Brexit — Why and What Next?

On Thursday, the people of the United Kingdom spoke. Well, the less well educated, the economically vulnerable and the old spoke. In a world not short of contradictions, it is those who are most likely to suffer most from any economic downturn that comes as a result of the turbulence that is undoubtedly ahead who set the UK (or more likely England and Wales) down the path to “independence”.

My Social Media feed has been full of Remainers in dismay, devastation and anger, sharing petitions for another vote, independence for London, plucking numbers out of thin air to point out the market crash (so far, a myth. The FTSE closed higher on Friday than it was ten trading days ago, and almost 10% above its 2016 low point), bemoaning the increased cost of their summer holidays and the prospect of having to queue at passport control on their trips to Paris and beyond.

It seems probable that there will be an impact on the economic strength of the UK. It seems unlikely, for example, that a non-EU car manufacturer would build a car plant in the UK, unless there is unfettered access to the EU trading zone. It would be logical if certain financial institutions shifted activity from London to Dublin, Paris and Frankfurt over the next decade. There will be consequences.

Why is the EU, which has achieved much over its 50 plus years of existence to promote European prosperity, reduce conflict and increase harmony so unpopular? This is not simply a case of the Little Englander; the EU is unpopular in many of the member states. If there were a referendum in France, Denmark, Sweden, Italy and elsewhere, it would be a brave punter who would bet against a repeat of Nigel Farage’s Independence Day.

So why has the Exit movement build up a head of steam?

Why?

I think the fundamental reason is simple and profound. The EU and the people responsible for running the EU have forgotten that their responsibility is to enhance the prosperity of the peoples of the EU. The mantra of continued integration, as espoused by successive Presidents of the European Commission, has been treated as an end in itself, not the means to an end. The economically illiterate Euro project is the best example of this obsession with integration and harmonisation. To hell with the unemployment and deprivation caused by the adoption of the single currency by countries that should never had attempted currency union with Germany. All must be sacrificed at the altar of closer union.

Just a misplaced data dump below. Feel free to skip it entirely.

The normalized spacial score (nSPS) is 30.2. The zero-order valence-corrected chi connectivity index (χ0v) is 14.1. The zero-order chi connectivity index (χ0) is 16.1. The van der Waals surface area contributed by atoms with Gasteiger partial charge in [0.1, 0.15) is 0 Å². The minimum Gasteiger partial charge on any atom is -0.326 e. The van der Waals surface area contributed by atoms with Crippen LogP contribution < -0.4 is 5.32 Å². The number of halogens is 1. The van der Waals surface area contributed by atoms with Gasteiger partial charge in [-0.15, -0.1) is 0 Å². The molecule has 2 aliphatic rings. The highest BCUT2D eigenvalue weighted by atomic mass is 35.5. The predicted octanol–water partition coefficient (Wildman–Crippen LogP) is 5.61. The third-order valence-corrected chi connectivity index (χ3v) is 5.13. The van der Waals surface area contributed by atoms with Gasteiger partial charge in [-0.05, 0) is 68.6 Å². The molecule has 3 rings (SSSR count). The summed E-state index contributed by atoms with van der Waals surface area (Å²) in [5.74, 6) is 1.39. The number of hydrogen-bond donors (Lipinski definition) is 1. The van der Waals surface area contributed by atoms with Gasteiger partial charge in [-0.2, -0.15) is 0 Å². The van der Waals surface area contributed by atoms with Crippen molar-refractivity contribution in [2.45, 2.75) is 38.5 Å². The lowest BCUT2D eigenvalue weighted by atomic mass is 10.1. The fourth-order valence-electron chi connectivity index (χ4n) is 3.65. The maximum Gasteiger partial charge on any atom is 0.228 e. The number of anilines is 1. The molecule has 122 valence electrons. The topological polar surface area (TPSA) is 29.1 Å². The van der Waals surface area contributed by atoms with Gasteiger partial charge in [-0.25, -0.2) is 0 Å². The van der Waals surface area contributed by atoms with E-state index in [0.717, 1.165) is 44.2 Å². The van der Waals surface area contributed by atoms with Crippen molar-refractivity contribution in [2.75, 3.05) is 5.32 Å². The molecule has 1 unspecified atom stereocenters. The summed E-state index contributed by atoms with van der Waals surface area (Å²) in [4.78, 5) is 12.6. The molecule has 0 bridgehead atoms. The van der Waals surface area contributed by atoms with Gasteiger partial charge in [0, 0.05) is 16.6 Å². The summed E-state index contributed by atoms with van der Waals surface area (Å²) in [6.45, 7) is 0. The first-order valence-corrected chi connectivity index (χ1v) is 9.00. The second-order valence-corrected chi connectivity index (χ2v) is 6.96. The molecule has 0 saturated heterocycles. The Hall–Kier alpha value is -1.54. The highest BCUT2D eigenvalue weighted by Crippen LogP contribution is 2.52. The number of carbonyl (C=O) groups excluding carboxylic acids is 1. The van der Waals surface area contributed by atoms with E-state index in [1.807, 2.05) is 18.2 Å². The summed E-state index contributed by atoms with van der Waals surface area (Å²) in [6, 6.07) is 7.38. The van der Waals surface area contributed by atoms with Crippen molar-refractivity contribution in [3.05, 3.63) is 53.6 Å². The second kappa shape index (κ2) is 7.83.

Europe has been in relative economic decline for 20 years or more. Challenged by low cost, dynamic economies from Asia to Africa, Europe has seen stagnation in the income levels of what the Americans call the Middle Class.

If the EU and its leadership had focused the energy expended on the adoption and preservation of the Euro on helping the population of Europe to deal with the consequences of this decades long shift, perhaps the populations of the EU would be more prosperous and more content with the development of the EU.

The initial reaction of two key figures the EU since the vote on Thursday have been instructive.

Angela Merkel, democratically accountable to the people of Germany and therefore with a developed sense of the importance of achieving an outcome that is most likely to benefit the electorate of Germany, has stated that we must all work together to ensure that the British exit inflicts as little harm as possible.

Jean-Claude Juncker, on the other hand, seems almost eager to get into a punch up with whoever is going to be leading the UK, even if this leads to an outcome that is worse for everyone in Europe. His sole concern is maintaining the progress of the “European Project”, and to hell with welfare and standards of living.

Lets hope that calmer heads, heads concerned with the welfare of all citizens of Europe, prevail. If Mr Juncker gets his way, I fear his victory will prove to be a pyrrhic one, and we will all be worse off as a result.

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